Nestled into the terrain with its low lines, Ken and Carolyn Woods’ contemporary residence is in harmony with its site through the use of natural materials that flow from the outside to the inside.
By award-winning architect Arthur Dyson, this home is actually the second home that the architect has designed for the Woods, who relocated to Nevada County four years ago. Dyson, who was honored by the Society of American Registered Architects with a gold medal in 1993, began practicing architecture in 1959 when he worked with the architect Frank Lloyd Wright.
Sheathed in copper with horizontal redwood slats, the exterior of the home makes use of natural materials that will never need painting. The entry walkway leads to a magnificent glass and metal offset-hinged door that is 5 1/2 feet wide by 8 feet in height with an artistic chrome-plated handle fabricated by a local welder.
The door swings open to reveal the same copper sheathing continuing on the inside wall of the foyer. A lighted niche features “Sprite,” a statue designed by Wright.
Beyond the entry, the great room expands into a dramatic wall of glass, revealing views of a distant ridge near Colfax. The dark gray fireplace surround, with its horizontal stainless steel bands, features a Rumsford fireplace, designed by the architect and made to specific proportions to permit maximum radiant and reflected heat.
The custom fireplace grate was designed by the owner and, like so many other features of the home, fabricated by a local artisan. The massive hearth extends from the inside, through the glass wall, and to the patio outside. Above the fireplace and continuing around the room is a gray steel trellis that contains built-in lighting.
A dark red leather sectional and custom-made copper-topped coffee and end tables, finished with a red glaze, anchor the living room. The large lighted niche in the living room features a Japanese kimono as textile art. The south-facing windows in the living room capture the heat of the sun in the winter and warm the dark gray poured concrete floors.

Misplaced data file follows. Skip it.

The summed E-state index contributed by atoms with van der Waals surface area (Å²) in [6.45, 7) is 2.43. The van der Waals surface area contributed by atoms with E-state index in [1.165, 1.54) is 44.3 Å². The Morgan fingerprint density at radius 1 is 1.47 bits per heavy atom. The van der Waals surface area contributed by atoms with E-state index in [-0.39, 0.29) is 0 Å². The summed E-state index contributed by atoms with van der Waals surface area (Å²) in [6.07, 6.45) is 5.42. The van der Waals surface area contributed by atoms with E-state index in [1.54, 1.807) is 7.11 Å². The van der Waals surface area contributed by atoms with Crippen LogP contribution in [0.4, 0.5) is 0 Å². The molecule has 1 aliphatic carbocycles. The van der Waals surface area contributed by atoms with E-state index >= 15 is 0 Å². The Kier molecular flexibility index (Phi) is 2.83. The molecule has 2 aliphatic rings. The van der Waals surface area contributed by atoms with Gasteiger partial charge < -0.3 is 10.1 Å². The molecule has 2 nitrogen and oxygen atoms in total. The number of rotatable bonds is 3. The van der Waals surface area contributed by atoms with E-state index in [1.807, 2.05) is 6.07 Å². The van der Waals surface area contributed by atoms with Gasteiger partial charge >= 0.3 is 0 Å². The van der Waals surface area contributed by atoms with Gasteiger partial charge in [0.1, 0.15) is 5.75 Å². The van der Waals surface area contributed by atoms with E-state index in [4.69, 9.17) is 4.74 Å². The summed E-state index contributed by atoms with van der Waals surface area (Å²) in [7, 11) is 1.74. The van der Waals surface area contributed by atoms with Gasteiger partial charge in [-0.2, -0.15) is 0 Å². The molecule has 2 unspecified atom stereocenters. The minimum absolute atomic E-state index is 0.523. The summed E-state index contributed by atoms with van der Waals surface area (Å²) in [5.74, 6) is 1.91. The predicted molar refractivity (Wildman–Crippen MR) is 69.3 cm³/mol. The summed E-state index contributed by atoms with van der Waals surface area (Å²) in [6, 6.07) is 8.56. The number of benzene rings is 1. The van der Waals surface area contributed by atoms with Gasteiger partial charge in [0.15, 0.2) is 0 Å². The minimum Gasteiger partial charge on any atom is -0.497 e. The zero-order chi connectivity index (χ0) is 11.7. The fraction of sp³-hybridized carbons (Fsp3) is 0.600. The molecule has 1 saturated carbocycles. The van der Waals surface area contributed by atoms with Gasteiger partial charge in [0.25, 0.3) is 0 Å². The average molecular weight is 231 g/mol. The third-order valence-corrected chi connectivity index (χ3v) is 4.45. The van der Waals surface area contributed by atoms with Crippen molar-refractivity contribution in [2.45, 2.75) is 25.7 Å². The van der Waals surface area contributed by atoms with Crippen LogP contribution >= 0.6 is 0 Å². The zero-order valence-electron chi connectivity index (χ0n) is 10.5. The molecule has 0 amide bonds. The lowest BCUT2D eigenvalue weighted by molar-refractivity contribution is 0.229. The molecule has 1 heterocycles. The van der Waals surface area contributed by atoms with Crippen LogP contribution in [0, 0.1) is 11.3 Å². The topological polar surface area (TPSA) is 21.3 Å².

Opening to the north patio, the dining area is flooded with light. Carolyn Woods created the fiber wall hanging in the dining room and in other rooms, as well as wearable art.
The open kitchen has Brazilian gray granite counter tops, stainless steel appliances and copper accents above. Cabinets are quarter-sawn oak. Ken Woods milled the wood for the top of the butcher-block island from an oak tree that had to be downed to clear the building site. Sterling, a local cabinet firm, made the butcher block and the cabinet.
With its expansive walls of glass, the restful guest suite brings in natural surroundings and opens onto the patio. An adjoining bathroom has a no-threshold travertine and glass shower as well as a travertine countertop.
In another wing, along a wall of windows, the light and airy hallway leads to a studio where Carolyn creates her fabric art. This wing has a guest bedroom and bath and the master suite.
The guest bath features a countertop made from the oak that had to be felled before construction, a substantial stainless steel sink and more textile art.
Beyond the guest bedroom, through another offset glass and metal door, is the master suite with the head of the bed flanked by narrow windows affording views of the gardens below. Visible only from the bed is a clerestory window through which the moon and stars can be seen.
One wall of the master bath shower is floor-to-ceiling glass with views into the treetops. A large bathtub offers views of land and sky. The wall of windows in the bedroom leads to a deck and a private patio encased by a unique railing made of welded frames and stainless steel wires.
On the patio that extends the entire length of the house are areas of grasses and sedges and a new Japanese garden. A large wooden slab from the felled oak tree has been fashioned into a garden bench. Tuck Weills set the stone for the walkways, and Carolyn Singer contributed to the landscape design.
A wooden bridge made of an incense cedar that had to be cut down crosses a dry creek and leads to a triangular-shaped foundation for a Japanese teahouse that will eventually have a copper roof. Truly, this is a garden in which to contemplate the beauty of nature.